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FUSION TECHNOLOGY ABSTRACT
Radiofrequency low-temperature plasma source for biomedical use
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The radiofrequency plasma source is a tool developed at Consorzio RFX (Italy) whose main research field is magnetically confined fusion plasmas. The plasma source is a handheld device producing a helium low-temperature atmospheric pressure plasma that creates active chemical species enabling biological and therapeutic effect with no direct contact. RFX holds a European patent on the device and seeks companies willing to get a license to develop a commercial product.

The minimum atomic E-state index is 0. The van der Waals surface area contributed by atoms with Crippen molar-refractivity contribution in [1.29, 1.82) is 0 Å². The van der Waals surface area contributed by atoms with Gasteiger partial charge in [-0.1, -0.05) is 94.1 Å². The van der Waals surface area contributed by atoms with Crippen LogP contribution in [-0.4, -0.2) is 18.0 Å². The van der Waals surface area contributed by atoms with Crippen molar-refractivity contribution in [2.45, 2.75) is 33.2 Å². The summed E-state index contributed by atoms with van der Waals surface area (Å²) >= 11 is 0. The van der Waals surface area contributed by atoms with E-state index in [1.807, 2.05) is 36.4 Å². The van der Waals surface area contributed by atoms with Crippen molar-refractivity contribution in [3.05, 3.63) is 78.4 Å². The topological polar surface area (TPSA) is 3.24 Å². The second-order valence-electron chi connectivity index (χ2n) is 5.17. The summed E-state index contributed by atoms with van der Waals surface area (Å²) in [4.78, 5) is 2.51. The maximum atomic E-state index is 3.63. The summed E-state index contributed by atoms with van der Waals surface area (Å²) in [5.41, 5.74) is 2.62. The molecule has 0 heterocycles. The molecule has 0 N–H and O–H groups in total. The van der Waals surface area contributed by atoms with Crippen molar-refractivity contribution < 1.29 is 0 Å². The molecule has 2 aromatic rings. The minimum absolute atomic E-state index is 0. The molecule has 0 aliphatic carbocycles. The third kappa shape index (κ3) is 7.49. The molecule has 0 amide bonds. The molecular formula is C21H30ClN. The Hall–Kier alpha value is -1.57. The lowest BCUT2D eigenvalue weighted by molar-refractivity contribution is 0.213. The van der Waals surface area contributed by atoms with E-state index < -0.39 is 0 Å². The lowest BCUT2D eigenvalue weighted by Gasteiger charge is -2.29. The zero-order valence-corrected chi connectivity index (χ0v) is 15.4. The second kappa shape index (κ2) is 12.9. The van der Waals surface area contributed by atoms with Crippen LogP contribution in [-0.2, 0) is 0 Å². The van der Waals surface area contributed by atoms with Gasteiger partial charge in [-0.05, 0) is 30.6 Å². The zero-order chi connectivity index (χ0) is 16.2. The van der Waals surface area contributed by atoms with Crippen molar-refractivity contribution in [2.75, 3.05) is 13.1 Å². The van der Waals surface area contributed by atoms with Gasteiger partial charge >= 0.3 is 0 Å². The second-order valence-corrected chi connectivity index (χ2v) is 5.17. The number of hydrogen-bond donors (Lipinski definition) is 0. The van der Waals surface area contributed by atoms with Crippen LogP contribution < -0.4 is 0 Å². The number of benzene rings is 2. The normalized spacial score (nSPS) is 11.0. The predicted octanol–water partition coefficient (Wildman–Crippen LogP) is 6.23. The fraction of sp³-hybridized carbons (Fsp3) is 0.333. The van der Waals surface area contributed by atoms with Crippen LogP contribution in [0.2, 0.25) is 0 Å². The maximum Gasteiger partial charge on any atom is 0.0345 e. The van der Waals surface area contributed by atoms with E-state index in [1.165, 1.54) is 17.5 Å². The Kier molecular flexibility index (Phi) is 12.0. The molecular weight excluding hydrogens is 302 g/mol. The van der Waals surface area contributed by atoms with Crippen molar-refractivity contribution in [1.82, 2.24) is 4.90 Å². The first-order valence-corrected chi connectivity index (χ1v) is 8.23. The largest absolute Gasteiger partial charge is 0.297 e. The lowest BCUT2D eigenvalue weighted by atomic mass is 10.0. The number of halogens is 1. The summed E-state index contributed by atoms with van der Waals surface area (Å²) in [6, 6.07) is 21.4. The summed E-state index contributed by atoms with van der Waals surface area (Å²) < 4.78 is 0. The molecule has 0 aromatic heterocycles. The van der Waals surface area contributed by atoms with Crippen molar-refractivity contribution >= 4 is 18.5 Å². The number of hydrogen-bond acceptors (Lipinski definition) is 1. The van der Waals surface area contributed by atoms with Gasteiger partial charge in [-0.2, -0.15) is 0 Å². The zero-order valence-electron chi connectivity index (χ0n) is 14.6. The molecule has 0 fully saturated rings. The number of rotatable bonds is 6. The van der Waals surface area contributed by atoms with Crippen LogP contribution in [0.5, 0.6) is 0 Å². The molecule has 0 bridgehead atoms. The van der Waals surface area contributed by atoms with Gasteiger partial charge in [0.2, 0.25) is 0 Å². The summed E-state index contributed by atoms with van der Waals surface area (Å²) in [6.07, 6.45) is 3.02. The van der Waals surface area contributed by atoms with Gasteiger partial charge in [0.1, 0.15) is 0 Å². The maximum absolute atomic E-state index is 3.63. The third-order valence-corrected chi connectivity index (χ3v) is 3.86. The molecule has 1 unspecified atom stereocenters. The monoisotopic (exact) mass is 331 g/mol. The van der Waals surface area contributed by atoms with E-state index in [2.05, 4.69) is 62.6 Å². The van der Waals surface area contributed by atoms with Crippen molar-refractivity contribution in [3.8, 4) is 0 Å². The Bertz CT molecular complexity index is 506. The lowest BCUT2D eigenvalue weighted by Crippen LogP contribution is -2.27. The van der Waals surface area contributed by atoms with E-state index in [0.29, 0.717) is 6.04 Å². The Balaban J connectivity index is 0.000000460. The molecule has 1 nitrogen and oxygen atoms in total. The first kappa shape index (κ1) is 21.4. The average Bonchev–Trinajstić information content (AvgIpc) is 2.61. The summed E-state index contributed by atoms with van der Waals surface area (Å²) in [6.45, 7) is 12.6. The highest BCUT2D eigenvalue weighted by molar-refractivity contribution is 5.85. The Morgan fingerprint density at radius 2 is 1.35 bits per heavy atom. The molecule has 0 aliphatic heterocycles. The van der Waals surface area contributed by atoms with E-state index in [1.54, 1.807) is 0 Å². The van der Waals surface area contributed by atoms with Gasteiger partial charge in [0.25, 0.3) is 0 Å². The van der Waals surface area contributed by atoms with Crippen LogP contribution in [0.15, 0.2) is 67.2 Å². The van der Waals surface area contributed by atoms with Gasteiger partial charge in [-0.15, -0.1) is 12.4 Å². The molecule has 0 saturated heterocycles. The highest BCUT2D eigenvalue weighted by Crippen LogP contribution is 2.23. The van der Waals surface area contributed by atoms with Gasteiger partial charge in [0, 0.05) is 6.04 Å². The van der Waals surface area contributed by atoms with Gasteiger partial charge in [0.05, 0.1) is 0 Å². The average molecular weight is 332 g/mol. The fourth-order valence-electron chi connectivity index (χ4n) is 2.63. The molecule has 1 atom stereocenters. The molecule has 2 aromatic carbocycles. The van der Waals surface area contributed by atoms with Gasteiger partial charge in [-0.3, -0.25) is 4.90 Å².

Membrane processes for Hydrogen separation and production
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These membrane devices have been developed at ENEA Frascati laboratories for separation of hydrogen isotopes from tritiated water. Applied to the production of H2 from biomass, the dehydrogenation process on which these devices are based, allows the achievement of higher hydrogen and syngas yields than traditional reactors. Furthermore, these processes represent the only solution available for some kind of biomass (i.e. olive mill wastewater) that cannot be treated via the conventional biological processes.

3-D Mesoscale Soft X-ray microtomography for low contrast biological or soft samples, with control of the X-ray range